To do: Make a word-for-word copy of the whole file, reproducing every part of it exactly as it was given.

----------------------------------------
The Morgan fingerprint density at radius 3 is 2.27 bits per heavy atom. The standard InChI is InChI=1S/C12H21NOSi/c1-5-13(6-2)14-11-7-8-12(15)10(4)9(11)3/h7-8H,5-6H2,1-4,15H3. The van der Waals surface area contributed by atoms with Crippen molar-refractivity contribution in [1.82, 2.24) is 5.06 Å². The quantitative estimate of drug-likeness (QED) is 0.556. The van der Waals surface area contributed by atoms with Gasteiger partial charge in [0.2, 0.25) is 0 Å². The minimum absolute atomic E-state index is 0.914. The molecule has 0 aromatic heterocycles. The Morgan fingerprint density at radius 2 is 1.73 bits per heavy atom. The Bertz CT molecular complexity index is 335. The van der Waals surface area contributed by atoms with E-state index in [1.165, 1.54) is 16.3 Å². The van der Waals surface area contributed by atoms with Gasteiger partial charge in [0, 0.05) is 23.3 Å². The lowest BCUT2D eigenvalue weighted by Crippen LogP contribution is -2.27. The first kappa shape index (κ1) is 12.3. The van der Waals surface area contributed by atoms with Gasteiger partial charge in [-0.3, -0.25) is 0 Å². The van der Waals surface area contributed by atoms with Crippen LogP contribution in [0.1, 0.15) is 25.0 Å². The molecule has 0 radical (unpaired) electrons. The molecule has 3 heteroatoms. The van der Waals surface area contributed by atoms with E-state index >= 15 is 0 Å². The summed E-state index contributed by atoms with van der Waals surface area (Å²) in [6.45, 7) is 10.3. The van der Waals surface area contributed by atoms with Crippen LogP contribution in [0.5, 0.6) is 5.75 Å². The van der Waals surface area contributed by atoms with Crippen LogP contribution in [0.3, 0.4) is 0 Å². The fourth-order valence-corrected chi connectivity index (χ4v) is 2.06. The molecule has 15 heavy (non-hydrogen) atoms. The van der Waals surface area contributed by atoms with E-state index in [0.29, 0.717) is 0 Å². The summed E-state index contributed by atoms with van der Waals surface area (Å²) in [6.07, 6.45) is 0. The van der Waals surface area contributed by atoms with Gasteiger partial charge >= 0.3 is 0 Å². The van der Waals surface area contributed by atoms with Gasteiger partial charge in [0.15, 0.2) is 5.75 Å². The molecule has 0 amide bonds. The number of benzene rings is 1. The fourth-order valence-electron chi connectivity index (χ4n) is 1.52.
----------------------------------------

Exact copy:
The Morgan fingerprint density at radius 3 is 2.27 bits per heavy atom. The standard InChI is InChI=1S/C12H21NOSi/c1-5-13(6-2)14-11-7-8-12(15)10(4)9(11)3/h7-8H,5-6H2,1-4,15H3. The van der Waals surface area contributed by atoms with Crippen molar-refractivity contribution in [1.82, 2.24) is 5.06 Å². The quantitative estimate of drug-likeness (QED) is 0.556. The van der Waals surface area contributed by atoms with Gasteiger partial charge in [0.2, 0.25) is 0 Å². The minimum absolute atomic E-state index is 0.914. The molecule has 0 aromatic heterocycles. The Morgan fingerprint density at radius 2 is 1.73 bits per heavy atom. The Bertz CT molecular complexity index is 335. The van der Waals surface area contributed by atoms with E-state index in [1.165, 1.54) is 16.3 Å². The van der Waals surface area contributed by atoms with Gasteiger partial charge in [0, 0.05) is 23.3 Å². The lowest BCUT2D eigenvalue weighted by Crippen LogP contribution is -2.27. The first kappa shape index (κ1) is 12.3. The van der Waals surface area contributed by atoms with Gasteiger partial charge in [-0.3, -0.25) is 0 Å². The van der Waals surface area contributed by atoms with Crippen LogP contribution in [0.1, 0.15) is 25.0 Å². The molecule has 0 radical (unpaired) electrons. The molecule has 3 heteroatoms. The van der Waals surface area contributed by atoms with E-state index >= 15 is 0 Å². The summed E-state index contributed by atoms with van der Waals surface area (Å²) in [6.45, 7) is 10.3. The van der Waals surface area contributed by atoms with Crippen LogP contribution in [0.5, 0.6) is 5.75 Å². The van der Waals surface area contributed by atoms with Crippen LogP contribution in [0.3, 0.4) is 0 Å². The fourth-order valence-corrected chi connectivity index (χ4v) is 2.06. The molecule has 15 heavy (non-hydrogen) atoms. The van der Waals surface area contributed by atoms with E-state index in [0.29, 0.717) is 0 Å². The summed E-state index contributed by atoms with van der Waals surface area (Å²) in [6.07, 6.45) is 0. The van der Waals surface area contributed by atoms with Gasteiger partial charge >= 0.3 is 0 Å². The van der Waals surface area contributed by atoms with Gasteiger partial charge in [0.15, 0.2) is 5.75 Å². The molecule has 0 amide bonds. The number of benzene rings is 1. The fourth-order valence-electron chi connectivity index (χ4n) is 1.52.